Submitted to: In Vitro Cellular And Developmental Biology
Publication Type: Peer Reviewed Journal
Publication Acceptance Date: 7/17/1998
Publication Date: N/A
Citation: Interpretive Summary: We report a relatively simple technique for the isolation and in vitro culture of pig bile duct cells of high purity & of in vivo-like character. Bile duct cells make up about 5 % of the liver and function in the secretion and recycling of bile, a multi-component substance produced by the liver that aides in the digestion of fats. Bile duct cells have been nvery difficult to grow in vitro so that their biology could be directly manipulated and studied. Pig bile duct cells were grown free of liver cell (hepatocytes) by passaging the culture several times so as to dilute our or destroy the more fragile and non-replicating hepatocytes. Liver macrophages were eliminated from the culture by brief treatment with a toxic lectin, ricin A. An alternative isolation technique was to freeze the relatively crude liver cell preparation. Freezing destroyed the relatively fragile hepatocytes and macrophages and left the bile duct cells intact to be cultured in a nearly pure state. Biochemical assays of specific enzymatic activities confirmed the bile duct nature of the cultures. The cells spontaneously formed ductal structures in culture and these multi cellular structures appeared "organotypic", i.e., in vivo-like as assessed by transmission electron microscopy. The culture system provides for the study an important component cell of the liver and helps confirms the character of a previously isolated liver stem cell line. The ability to manipulate the various cells comprising the liver in culture may help in the rational design of an artificial liver device or the production of liver tissue in vitro.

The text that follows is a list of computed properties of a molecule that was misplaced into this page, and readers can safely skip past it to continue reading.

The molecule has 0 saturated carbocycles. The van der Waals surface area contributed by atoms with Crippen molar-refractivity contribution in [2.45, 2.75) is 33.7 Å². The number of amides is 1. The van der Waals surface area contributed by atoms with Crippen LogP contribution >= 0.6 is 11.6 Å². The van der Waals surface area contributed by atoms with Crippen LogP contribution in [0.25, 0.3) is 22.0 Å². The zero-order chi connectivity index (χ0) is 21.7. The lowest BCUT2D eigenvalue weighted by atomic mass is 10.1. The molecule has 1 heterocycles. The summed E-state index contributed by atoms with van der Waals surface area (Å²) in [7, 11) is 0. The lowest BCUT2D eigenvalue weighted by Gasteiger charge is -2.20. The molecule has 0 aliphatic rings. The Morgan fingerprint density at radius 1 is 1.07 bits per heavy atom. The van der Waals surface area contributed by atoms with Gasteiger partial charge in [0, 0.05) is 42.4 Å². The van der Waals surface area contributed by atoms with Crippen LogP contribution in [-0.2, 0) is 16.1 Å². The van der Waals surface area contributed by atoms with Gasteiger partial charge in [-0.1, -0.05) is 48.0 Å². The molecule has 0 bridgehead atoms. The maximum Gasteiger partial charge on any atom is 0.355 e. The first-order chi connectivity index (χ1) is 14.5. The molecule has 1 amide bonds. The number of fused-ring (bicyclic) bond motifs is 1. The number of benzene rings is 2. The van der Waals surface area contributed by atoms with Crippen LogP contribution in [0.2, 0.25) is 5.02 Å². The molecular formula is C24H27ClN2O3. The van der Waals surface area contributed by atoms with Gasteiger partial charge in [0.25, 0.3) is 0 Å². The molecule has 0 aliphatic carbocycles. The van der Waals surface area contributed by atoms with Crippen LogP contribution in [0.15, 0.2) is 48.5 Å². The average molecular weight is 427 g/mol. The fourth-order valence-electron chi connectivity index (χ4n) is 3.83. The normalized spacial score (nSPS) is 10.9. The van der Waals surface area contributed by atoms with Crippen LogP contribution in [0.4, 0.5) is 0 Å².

Technical Abstract: Secondary culture of non-transformed bile duct epithelium (BDE) has been difficult to achieve. STO feeder cell-dependent secondary cultures of adult pig bile duct cells were established from primary cultures of adult pig liver cells. Adult pig hepatocytes exhibited limited or no replication, and were lost from the secondary culture at passage 3 or 4. In contrast, adult pig bile duct cells replicated, and were carried for 4 passages in secondary culture. A simple method to produce nearly pure pig intrahepatic BDE cultures was to first freeze a relatively crude liver cell preparation. Upon subsequent thawing, all hepatocytes and most macrophages were lysed. BDE comprised 95% of the surviving cells after the freeze/thaw, and they grew out rapidly. The bile duct cells grew on top of the STO feeder cells as closely knit epithelial colonial outgrowths. Histocytochemical and biochemical analyses demonstrated high levels of gamma-glutamyltranspeptidase activity and low levels of P450 activity in the bile duct cultures. The bile duct cells spontaneously adopted a multicellular ductal morphology after 7-10 days in static culture which was similar to that found in in vivo pig liver. Polarized fluid transport activity was evidenced by dome-like formations. Transmission electron microscopic examination revealed complex junctions and desmosomes typical of epithelium, and lumenally projecting cilia typical of in vivo intrahepatic bile ductules. This simple method for the co-culture of pig intrahepatic bile duct cells which adopt in vivo like structure may facilitate biological studies of this important, but difficult to culture, cell type.